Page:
Anthropomorphism is when an animal or object behaves like a human. It’s easy to confuse it with human characteristics, but this is how they differ.
If the narrator refers to the moon as “watching”, but he means this only as a metaphor, that is a person.
If the moon has eyes and actually watches the Earth, that is anthropomorphism.
Anthropomorphism is associated with works aimed at children, but it also takes place in many works for adults. (Think of George Orwell’s Animal Farm, for example.)
Negative thinking says that human emotions are non-human.
Note that it’s mostly about emotions – not about other personality traits, like “being” or “walking”.
Crucially, empathic lies are also used to relate to people’s experiences – their surroundings reflect their circumstances. If the sky is “calm” but the narrator is full of joy, that is not a good example of a sympathetic breakdown.
Often times, trickery is used in gender matters. Rain can be described as “miserable”, for example – but in reality it is the unhappy character.
An example is a story or poem with a hidden meaning – usually a political or moral message.
The story may seem like the same thing on the surface, but it has a deeper meaning. Sometimes the meaning is sketched out, perhaps with the illustration first, followed by an explanation.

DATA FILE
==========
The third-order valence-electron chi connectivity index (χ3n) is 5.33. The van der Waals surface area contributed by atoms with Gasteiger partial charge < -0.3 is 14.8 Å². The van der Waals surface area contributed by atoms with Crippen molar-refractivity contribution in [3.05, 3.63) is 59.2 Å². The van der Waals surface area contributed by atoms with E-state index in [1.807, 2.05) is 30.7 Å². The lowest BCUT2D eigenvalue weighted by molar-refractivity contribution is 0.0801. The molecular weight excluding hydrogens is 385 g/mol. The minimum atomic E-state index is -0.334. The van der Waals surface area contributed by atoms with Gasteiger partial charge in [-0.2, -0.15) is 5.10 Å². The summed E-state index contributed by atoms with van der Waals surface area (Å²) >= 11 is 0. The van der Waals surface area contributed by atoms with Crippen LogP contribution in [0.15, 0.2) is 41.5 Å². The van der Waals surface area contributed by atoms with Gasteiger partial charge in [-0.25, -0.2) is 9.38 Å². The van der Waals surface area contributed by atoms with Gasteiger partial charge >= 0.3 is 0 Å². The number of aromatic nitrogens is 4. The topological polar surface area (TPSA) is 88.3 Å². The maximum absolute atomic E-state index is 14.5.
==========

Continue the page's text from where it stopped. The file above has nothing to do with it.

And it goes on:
A great example is Plato’s Allegory of the Cave, where people’s beliefs about reality are compared to those in a cave, only able to see shadows rather than the things that make those shadows exist.
You can think of examples as extended, complete stories, metaphors.
An analogy draws parallels between one thing and another, completely unrelated thing. He says that one thing is another – although this is not true. For example, “this argument is a slippery slope” or “snow is a white carpet across the ground.”
In Romeo’s first speech, he uses metaphor when talking about Juliet, saying “Juliet is the sun.”
Use these sample sentences to write or study
We have looked at many examples of humans above. Some are recent, others are centuries old. Some are from classic novels, others from pop culture.
Whether you’re studying, trying to become a better writer, or even hoping to make more money writing, logging into this writing tool can help.
The next time you read a book or poem, or watch a TV show, focus on who you are. Just see it, though – find out how it feels. That way, you will get a deeper understanding of how people work.